Montag, 9. Mai 2016

Vienna Statement about the Threat to Cultural Heritage in the Near East and North Afrika

End of April 2016 the 10th International Conference on the Archaeology of the Ancient Near East (10th ICAANE) was held in Vienna. Within a special session on “Cultural Heritage under threat” and a statement was published. It communicates the commitment of the participants towards the safeguard and help to restore, document and conserve archaeological monuments in the countries of focus of the ICAANE.

In my opinion this statement gives a very modest position and neglects the most important point: fighting the market at the end of the chain! We need to procecute the illegal antiquities trafficking and raising awareness to minimize the looting of sites. It is not enough just to facilitate criminal investigation, always coming too late to prevent the looting. There must be sufficient national laws, which stop the introduction of new finds to the market.
We also need to raise the understanding, that collecting today is in many cases not anymore an expression nor of education nor of cultivation, but a contribution to 'barbarism'. This approach would also result in a strategy, which includes the cultural heritage of other regions, outside the Near East, which are also concerned with the problem of looting. See:
Nevertheless, hopefully all archaeologists can support the Vienna Statement!

The text of the statment.

Statement about the Threat to Cultural Heritage in the Near East and North Africa

10th International Conference on the Archaeology of the Ancient Near East (10th ICAANE)

Vienna, April 27, 2016
On April 27, 2016 the special section ‘Cultural Heritage under Threat: Challenges and Solutions’ took place as part of the 10th ICAANE in Vienna. The Vienna Organising Committee and Scientific Board of the 10th ICAANE and participants in this event affirm the following:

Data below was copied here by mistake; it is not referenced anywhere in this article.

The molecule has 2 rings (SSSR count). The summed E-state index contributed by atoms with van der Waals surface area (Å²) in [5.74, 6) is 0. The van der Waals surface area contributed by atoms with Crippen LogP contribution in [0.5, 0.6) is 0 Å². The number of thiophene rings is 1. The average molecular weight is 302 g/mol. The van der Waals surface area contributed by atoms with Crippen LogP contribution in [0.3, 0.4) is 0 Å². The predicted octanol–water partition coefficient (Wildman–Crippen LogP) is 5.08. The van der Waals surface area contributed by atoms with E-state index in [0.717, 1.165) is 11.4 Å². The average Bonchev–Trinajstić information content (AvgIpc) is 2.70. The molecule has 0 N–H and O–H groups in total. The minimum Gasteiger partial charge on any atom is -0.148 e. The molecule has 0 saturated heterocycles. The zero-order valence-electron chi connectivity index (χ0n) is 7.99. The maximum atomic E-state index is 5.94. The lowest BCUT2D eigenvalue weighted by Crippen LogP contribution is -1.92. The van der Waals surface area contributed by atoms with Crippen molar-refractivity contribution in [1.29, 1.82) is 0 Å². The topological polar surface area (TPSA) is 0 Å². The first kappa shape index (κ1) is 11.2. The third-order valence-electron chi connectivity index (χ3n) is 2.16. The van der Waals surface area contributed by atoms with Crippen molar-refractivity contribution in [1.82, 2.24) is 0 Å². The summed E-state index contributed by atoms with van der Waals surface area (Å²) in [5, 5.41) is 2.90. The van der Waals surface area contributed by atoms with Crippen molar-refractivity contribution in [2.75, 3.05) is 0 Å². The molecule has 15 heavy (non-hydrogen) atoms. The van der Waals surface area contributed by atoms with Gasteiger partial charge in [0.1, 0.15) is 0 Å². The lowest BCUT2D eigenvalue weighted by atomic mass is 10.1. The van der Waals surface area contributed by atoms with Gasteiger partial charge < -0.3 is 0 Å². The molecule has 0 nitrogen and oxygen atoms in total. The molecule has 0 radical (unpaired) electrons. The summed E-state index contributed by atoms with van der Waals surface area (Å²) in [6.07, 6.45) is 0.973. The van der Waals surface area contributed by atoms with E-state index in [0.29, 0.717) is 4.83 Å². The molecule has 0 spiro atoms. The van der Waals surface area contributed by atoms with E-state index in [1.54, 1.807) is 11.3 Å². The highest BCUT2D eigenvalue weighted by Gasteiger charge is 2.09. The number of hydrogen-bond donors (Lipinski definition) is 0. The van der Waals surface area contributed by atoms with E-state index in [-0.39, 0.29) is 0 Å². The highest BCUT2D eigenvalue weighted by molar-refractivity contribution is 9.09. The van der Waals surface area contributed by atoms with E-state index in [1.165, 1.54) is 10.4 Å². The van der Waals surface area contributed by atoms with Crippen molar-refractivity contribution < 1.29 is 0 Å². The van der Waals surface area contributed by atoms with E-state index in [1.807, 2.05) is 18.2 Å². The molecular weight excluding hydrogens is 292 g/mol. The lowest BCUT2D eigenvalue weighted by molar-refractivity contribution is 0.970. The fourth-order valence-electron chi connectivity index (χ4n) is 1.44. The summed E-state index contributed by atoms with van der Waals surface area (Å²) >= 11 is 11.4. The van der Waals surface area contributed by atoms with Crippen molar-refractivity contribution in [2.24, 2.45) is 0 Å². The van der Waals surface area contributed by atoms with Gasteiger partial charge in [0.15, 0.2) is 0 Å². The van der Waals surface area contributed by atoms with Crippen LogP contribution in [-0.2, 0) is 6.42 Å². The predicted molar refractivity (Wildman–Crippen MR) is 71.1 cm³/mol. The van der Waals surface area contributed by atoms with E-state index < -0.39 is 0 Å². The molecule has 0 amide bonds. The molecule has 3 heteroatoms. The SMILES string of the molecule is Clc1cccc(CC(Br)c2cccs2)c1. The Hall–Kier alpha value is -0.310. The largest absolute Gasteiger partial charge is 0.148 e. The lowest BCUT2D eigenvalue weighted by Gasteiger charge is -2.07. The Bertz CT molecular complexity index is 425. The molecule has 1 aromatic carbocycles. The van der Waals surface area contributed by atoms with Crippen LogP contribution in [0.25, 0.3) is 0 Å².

1. The Near East and North Africa are among the richest cultural landscapes in the world, with remains from almost all periods of human history. Their importance is underlined by numerous inscriptions in the UNESCO World Heritage list.
2. The cultural property of these regions is in great danger. Destruction due to conflict and warfare, looting and illegal excavation, combined with the illicit trade in antiquities, has already led to the partial or complete loss of important historic monuments and objects.
3. The continuing and significant loss of cultural heritage through accidental or deliberate action poses a grave threat to the cultural identity and economic potential of these regions.
Furthermore, the destruction of cultural archives constitutes an irreplaceable loss to humanity as a whole.
4. The situation requires intense international cooperation at all levels. Regional authorities, in particular antiquities bodies, scientific institutions, UNESCO, police, and border control, must cooperate over the long term. Such cooperation has been promoted by numerous international meetings, and these must continue to occur regularly.
5. Representatives and staff of the regional and local authorities, in particular antiquities bodies, in the affected regions should be supported in preserving the cultural property in their care by both national and international institutions, organizations, and committees (for example, through guest residencies for training and courses).
6. At a scientific level, dialogue with national authorities (such as departments of antiquities) must be initiated or continued with respect to the exchange or transfer of research data on archaeological sites and historical monuments generated in the affected countries by international research institutions.
7. Campaigns to raise awareness in printed, broadcast and social media are the basis for increasing public awareness of the problem of endangered cultural property. The extensive efforts made in recent years must continue at an international level.
8. Criminal investigations into the illegal trade in antiquities must be facilitated, and supported by professional expertise.
9. There is a clear need for international, UNESCO-supported conferences where expert analysts, in collaboration with national authorities, can develop proposals for consolidation, mitigation and preservation projects as a response to damage to and destruction of cultural property.
10. Advanced training abroad in the areas of consolidation, preservation, and reconstruction should be facilitated for young scholars from the affected regions in the following disciplines: archaeology, architecture, heritage conservation, and tourism management.
11. Study-abroad opportunities for students of archaeology, architecture, heritage conservation, and tourism management should also be made possible and facilitated.
Änderungsvermerk 9.5.2016: "It is not enough..."

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